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Basel

The Basel Committee on Banking Supervision released a near-final version of its new bank capital and liquidity standards in December 2010, and issued subsequent revisions in June 2011 and in January 2013 for the Liquidity Coverage Ratio (LCR).

The measures, known as Basel III, are designed to make the banking system more resilient to shocks by strengthening regulation, supervision, risk management and transparency.

Stronger regulatory capital and risk management

As well as increasing the ratios for Tier 1 and core Tier 1 capital, Basel III enhances the quality, consistency and transparency of the capital base through stricter rules on the eligibility of instruments included in core Tier 1 capital. Basel III also introduces new capital buffers (i.e. conservation buffer and countercyclical buffer) which will further increase the regulatory ratios, in particular in the case of the largest financial institutions which may pose a systemic risk (SIFIs).

The new regime significantly strengthens rules on counterparty credit risk, in particular with the introduction of a new capital charge for Credit Valuation Adjustments (CVA) applicable to derivative transactions.

Basel III also targets better risk management through improved firm-wide governance and better management of collateral.

In addition, the new measures introduce for the first time, global liquidity standards including a stressed Liquidity Coverage Ratio (LCR) on a 30-day horizon and a longer-term structural liquidity ratio, the Net Stable Funding Ratio (NSFR).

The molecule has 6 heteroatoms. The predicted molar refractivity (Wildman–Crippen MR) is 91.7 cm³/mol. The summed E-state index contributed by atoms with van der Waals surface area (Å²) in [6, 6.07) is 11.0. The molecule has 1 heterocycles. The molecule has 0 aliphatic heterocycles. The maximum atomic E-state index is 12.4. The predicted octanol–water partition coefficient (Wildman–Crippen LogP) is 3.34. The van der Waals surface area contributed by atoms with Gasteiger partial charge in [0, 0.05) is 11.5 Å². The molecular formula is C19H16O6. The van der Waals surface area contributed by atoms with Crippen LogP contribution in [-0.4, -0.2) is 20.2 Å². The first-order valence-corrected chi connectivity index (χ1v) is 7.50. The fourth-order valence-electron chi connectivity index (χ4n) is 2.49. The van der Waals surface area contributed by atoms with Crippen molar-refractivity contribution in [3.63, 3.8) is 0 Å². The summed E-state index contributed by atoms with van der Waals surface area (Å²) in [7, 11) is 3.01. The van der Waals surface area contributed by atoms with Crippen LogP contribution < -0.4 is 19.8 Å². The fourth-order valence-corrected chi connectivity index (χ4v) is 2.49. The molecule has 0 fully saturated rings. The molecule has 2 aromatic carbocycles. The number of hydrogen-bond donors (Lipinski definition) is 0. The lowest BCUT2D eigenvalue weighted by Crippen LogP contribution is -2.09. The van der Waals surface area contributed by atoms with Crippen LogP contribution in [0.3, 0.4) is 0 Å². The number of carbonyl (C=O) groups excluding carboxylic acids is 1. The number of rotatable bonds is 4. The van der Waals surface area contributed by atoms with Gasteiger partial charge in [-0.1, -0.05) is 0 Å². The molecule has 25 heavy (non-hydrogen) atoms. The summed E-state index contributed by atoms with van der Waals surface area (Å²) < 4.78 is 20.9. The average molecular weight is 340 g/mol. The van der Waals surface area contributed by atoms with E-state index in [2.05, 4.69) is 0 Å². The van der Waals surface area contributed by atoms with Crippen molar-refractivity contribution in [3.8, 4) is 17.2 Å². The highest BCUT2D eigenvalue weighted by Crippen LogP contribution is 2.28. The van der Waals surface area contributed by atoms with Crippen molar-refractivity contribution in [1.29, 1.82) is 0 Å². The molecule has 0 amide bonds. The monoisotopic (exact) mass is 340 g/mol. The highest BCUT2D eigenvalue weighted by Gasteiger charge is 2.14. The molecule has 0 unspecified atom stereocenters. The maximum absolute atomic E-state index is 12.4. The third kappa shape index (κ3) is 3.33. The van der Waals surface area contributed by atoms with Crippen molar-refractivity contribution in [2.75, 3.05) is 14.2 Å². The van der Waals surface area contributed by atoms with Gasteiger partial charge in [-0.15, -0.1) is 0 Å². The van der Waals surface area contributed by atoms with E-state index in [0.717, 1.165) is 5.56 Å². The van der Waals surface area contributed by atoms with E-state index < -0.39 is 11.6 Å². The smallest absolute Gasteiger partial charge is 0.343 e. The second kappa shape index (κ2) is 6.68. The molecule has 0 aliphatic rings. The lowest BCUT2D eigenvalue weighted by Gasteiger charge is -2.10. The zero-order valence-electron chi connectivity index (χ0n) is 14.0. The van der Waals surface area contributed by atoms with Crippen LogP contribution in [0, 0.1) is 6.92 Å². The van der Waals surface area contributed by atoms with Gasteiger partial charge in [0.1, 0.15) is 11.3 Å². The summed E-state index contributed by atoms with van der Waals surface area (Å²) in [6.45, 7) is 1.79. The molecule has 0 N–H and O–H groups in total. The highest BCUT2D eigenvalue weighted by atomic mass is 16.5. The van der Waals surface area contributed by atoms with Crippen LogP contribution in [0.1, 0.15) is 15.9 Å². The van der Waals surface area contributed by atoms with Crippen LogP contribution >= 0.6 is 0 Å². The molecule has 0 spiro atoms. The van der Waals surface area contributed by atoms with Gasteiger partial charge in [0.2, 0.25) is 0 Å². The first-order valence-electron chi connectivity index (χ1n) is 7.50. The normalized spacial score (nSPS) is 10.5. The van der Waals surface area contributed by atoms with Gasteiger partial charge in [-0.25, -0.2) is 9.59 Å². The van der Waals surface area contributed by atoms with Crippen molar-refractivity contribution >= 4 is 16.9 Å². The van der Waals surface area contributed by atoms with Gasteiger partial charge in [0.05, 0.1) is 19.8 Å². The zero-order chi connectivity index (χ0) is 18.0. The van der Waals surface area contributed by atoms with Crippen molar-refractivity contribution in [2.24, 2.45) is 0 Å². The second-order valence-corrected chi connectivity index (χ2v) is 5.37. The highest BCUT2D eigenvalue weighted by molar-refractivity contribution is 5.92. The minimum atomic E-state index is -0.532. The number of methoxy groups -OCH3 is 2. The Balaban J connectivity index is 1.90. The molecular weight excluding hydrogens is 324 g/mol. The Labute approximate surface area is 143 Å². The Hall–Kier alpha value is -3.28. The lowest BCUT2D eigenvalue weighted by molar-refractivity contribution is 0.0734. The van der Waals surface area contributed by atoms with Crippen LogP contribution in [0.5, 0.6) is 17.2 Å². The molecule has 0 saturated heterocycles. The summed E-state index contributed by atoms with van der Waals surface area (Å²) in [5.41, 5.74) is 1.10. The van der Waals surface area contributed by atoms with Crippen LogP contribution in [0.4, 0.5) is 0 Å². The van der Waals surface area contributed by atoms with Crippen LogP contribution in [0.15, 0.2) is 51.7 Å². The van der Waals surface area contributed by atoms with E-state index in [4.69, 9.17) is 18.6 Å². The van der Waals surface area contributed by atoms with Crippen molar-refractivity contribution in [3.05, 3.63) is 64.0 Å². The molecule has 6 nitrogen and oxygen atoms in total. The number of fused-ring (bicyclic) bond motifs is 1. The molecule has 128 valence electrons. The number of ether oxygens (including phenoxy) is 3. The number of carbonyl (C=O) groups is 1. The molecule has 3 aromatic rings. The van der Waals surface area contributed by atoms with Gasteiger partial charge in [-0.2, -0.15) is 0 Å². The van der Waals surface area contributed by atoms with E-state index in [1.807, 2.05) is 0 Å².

Finally, Basel III plans to introduce a Leverage Ratio to limit the size of credit institutions’ balance sheets.

Timetable and challenges

Regulators have adopted a staggered, extended timetable for the implementation of Basel III. Within the E.U. the transposition takes the form of a regulation (CRR I) and a directive (CRD IV) and a final agreement is expected during Q1 2013.

Although, the exact starting date for implementation is still unknown, the first key elements of the new measures (i.e. the transitional arrangements for the capital requirements and measures covering counterparty risk) should start to come into force at the earliest in Q3 2013 in the E.U. Post the observation period, the LCR will be progressively put in place by 1 January 2015, while the NSFR and the Leverage Ratio are not expected to be implemented before 2018.

In assessing the impact of Basel III, individual banks will have to review the effect on their overall business strategy, cost structure and policy on shareholder returns.

Banks’ funding strategy may change significantly because of new liquidity requirements and the potential effect of higher capital requirements on funding costs.

Institutions will need to examine the impact on particular business activities, particularly in investment banking, and to what extent increased costs may be passed on to clients. Cost structures may also undergo further changes, for example to remuneration.

Banks should also review their customer base to decide whether to focus on less capital-intensive, high-quality borrowers or riskier, high-margin assets.

At the heart of these challenges is the return on capital banks target to meet shareholders’ expectations.

The impact of Basel III and other regulatory changes will span many businesses, functions and aspects of strategy. Deloitte offers a multi-dimensional, coordinated service designed to meet this challenge.

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